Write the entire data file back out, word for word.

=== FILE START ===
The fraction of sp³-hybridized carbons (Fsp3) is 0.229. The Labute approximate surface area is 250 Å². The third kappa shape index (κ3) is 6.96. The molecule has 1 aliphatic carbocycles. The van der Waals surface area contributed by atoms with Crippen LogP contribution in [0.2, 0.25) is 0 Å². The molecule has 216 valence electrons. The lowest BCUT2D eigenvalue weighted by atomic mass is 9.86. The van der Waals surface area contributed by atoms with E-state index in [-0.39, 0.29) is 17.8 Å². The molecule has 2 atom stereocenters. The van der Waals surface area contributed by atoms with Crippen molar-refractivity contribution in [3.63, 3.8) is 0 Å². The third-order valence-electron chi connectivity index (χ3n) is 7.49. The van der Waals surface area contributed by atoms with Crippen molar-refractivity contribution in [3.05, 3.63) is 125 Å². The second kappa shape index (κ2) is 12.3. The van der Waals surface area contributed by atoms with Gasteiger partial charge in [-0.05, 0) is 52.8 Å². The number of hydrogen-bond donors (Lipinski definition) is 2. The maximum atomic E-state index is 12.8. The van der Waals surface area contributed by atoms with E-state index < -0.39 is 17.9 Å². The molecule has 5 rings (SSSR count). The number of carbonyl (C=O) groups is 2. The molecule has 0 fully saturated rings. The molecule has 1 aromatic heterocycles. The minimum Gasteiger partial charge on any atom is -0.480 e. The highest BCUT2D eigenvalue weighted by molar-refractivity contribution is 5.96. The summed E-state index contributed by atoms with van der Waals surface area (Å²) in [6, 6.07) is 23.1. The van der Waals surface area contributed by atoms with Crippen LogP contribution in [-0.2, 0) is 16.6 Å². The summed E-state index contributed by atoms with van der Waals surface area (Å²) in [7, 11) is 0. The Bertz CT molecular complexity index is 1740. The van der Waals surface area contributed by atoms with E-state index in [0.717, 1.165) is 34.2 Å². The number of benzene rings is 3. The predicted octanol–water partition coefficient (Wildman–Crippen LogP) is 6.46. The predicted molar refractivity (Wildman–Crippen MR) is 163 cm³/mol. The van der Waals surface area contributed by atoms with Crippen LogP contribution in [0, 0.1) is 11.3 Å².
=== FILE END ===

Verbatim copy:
The fraction of sp³-hybridized carbons (Fsp3) is 0.229. The Labute approximate surface area is 250 Å². The third kappa shape index (κ3) is 6.96. The molecule has 1 aliphatic carbocycles. The van der Waals surface area contributed by atoms with Crippen LogP contribution in [0.2, 0.25) is 0 Å². The molecule has 216 valence electrons. The lowest BCUT2D eigenvalue weighted by atomic mass is 9.86. The van der Waals surface area contributed by atoms with E-state index in [-0.39, 0.29) is 17.8 Å². The molecule has 2 atom stereocenters. The van der Waals surface area contributed by atoms with Crippen molar-refractivity contribution in [3.63, 3.8) is 0 Å². The third-order valence-electron chi connectivity index (χ3n) is 7.49. The van der Waals surface area contributed by atoms with Crippen molar-refractivity contribution in [3.05, 3.63) is 125 Å². The second kappa shape index (κ2) is 12.3. The van der Waals surface area contributed by atoms with Gasteiger partial charge in [-0.05, 0) is 52.8 Å². The number of hydrogen-bond donors (Lipinski definition) is 2. The maximum atomic E-state index is 12.8. The van der Waals surface area contributed by atoms with E-state index < -0.39 is 17.9 Å². The molecule has 5 rings (SSSR count). The number of carbonyl (C=O) groups is 2. The molecule has 0 fully saturated rings. The molecule has 1 aromatic heterocycles. The minimum Gasteiger partial charge on any atom is -0.480 e. The highest BCUT2D eigenvalue weighted by molar-refractivity contribution is 5.96. The summed E-state index contributed by atoms with van der Waals surface area (Å²) in [6, 6.07) is 23.1. The van der Waals surface area contributed by atoms with Crippen LogP contribution in [-0.2, 0) is 16.6 Å². The summed E-state index contributed by atoms with van der Waals surface area (Å²) in [7, 11) is 0. The Bertz CT molecular complexity index is 1740. The van der Waals surface area contributed by atoms with E-state index in [0.717, 1.165) is 34.2 Å². The number of benzene rings is 3. The predicted octanol–water partition coefficient (Wildman–Crippen LogP) is 6.46. The predicted molar refractivity (Wildman–Crippen MR) is 163 cm³/mol. The van der Waals surface area contributed by atoms with Crippen LogP contribution in [0, 0.1) is 11.3 Å².